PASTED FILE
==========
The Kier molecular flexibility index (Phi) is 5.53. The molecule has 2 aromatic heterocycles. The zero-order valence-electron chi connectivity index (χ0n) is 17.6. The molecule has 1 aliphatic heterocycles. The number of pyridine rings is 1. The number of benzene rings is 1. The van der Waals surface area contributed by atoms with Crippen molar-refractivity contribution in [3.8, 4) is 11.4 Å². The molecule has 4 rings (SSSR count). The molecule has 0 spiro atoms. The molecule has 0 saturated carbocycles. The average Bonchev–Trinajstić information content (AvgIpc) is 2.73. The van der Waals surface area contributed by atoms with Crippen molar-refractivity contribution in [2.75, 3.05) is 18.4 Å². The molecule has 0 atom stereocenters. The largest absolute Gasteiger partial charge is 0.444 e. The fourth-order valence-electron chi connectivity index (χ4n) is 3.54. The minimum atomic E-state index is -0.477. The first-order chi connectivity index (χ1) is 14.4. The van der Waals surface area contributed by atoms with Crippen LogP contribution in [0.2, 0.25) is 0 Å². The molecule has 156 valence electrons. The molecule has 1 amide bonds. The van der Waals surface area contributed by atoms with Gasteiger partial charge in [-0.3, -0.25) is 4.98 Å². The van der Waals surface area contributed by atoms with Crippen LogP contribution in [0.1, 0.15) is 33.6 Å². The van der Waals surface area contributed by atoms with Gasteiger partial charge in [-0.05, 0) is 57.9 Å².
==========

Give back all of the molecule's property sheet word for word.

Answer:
The Kier molecular flexibility index (Phi) is 5.53. The molecule has 2 aromatic heterocycles. The zero-order valence-electron chi connectivity index (χ0n) is 17.6. The molecule has 1 aliphatic heterocycles. The number of pyridine rings is 1. The number of benzene rings is 1. The van der Waals surface area contributed by atoms with Crippen molar-refractivity contribution in [3.8, 4) is 11.4 Å². The molecule has 4 rings (SSSR count). The molecule has 0 spiro atoms. The molecule has 0 saturated carbocycles. The average Bonchev–Trinajstić information content (AvgIpc) is 2.73. The van der Waals surface area contributed by atoms with Crippen molar-refractivity contribution in [2.75, 3.05) is 18.4 Å². The molecule has 0 atom stereocenters. The largest absolute Gasteiger partial charge is 0.444 e. The fourth-order valence-electron chi connectivity index (χ4n) is 3.54. The minimum atomic E-state index is -0.477. The first-order chi connectivity index (χ1) is 14.4. The van der Waals surface area contributed by atoms with Crippen LogP contribution in [0.2, 0.25) is 0 Å². The molecule has 156 valence electrons. The molecule has 1 amide bonds. The van der Waals surface area contributed by atoms with Gasteiger partial charge in [-0.3, -0.25) is 4.98 Å². The van der Waals surface area contributed by atoms with Crippen LogP contribution in [0.1, 0.15) is 33.6 Å². The van der Waals surface area contributed by atoms with Gasteiger partial charge in [-0.05, 0) is 57.9 Å².